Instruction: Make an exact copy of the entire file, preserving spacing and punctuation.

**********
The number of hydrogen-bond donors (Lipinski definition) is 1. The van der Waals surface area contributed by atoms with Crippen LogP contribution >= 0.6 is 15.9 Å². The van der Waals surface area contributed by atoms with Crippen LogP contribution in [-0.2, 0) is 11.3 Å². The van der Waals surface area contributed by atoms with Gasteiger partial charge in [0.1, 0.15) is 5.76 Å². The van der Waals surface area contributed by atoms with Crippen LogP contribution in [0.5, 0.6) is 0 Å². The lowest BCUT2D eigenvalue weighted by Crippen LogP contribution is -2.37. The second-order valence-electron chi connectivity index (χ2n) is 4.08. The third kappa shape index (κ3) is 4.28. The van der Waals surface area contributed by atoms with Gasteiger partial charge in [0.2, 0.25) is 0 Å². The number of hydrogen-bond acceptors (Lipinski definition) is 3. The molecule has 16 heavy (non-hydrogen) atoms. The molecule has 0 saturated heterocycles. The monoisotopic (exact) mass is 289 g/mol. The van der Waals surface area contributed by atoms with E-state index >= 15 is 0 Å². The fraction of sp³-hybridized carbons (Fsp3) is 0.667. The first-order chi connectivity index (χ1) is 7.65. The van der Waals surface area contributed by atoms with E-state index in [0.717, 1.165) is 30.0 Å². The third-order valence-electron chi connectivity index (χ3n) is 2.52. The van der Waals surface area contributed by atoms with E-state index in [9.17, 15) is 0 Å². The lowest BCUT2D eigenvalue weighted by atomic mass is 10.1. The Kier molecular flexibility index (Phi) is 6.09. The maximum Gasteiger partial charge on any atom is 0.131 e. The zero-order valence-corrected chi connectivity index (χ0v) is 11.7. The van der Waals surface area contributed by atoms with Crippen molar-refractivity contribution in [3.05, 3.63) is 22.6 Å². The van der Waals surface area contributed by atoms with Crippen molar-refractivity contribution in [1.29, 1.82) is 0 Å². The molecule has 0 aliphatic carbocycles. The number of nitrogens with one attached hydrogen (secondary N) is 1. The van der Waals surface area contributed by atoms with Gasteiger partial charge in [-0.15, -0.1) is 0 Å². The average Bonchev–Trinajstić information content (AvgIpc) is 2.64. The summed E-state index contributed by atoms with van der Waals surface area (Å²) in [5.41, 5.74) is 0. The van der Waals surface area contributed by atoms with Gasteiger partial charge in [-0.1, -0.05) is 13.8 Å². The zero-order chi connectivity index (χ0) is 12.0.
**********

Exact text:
The number of hydrogen-bond donors (Lipinski definition) is 1. The van der Waals surface area contributed by atoms with Crippen LogP contribution >= 0.6 is 15.9 Å². The van der Waals surface area contributed by atoms with Crippen LogP contribution in [-0.2, 0) is 11.3 Å². The van der Waals surface area contributed by atoms with Gasteiger partial charge in [0.1, 0.15) is 5.76 Å². The van der Waals surface area contributed by atoms with Crippen LogP contribution in [0.5, 0.6) is 0 Å². The lowest BCUT2D eigenvalue weighted by Crippen LogP contribution is -2.37. The second-order valence-electron chi connectivity index (χ2n) is 4.08. The third kappa shape index (κ3) is 4.28. The van der Waals surface area contributed by atoms with Gasteiger partial charge in [0.2, 0.25) is 0 Å². The number of hydrogen-bond acceptors (Lipinski definition) is 3. The molecule has 16 heavy (non-hydrogen) atoms. The molecule has 0 saturated heterocycles. The monoisotopic (exact) mass is 289 g/mol. The van der Waals surface area contributed by atoms with E-state index >= 15 is 0 Å². The fraction of sp³-hybridized carbons (Fsp3) is 0.667. The first-order chi connectivity index (χ1) is 7.65. The van der Waals surface area contributed by atoms with E-state index in [0.717, 1.165) is 30.0 Å². The third-order valence-electron chi connectivity index (χ3n) is 2.52. The van der Waals surface area contributed by atoms with E-state index in [9.17, 15) is 0 Å². The lowest BCUT2D eigenvalue weighted by atomic mass is 10.1. The Kier molecular flexibility index (Phi) is 6.09. The maximum Gasteiger partial charge on any atom is 0.131 e. The zero-order valence-corrected chi connectivity index (χ0v) is 11.7. The van der Waals surface area contributed by atoms with Crippen molar-refractivity contribution in [3.05, 3.63) is 22.6 Å². The van der Waals surface area contributed by atoms with Crippen molar-refractivity contribution in [1.29, 1.82) is 0 Å². The molecule has 0 aliphatic carbocycles. The number of nitrogens with one attached hydrogen (secondary N) is 1. The van der Waals surface area contributed by atoms with Gasteiger partial charge in [-0.15, -0.1) is 0 Å². The average Bonchev–Trinajstić information content (AvgIpc) is 2.64. The summed E-state index contributed by atoms with van der Waals surface area (Å²) in [5.41, 5.74) is 0. The van der Waals surface area contributed by atoms with Gasteiger partial charge in [-0.1, -0.05) is 13.8 Å². The zero-order chi connectivity index (χ0) is 12.0.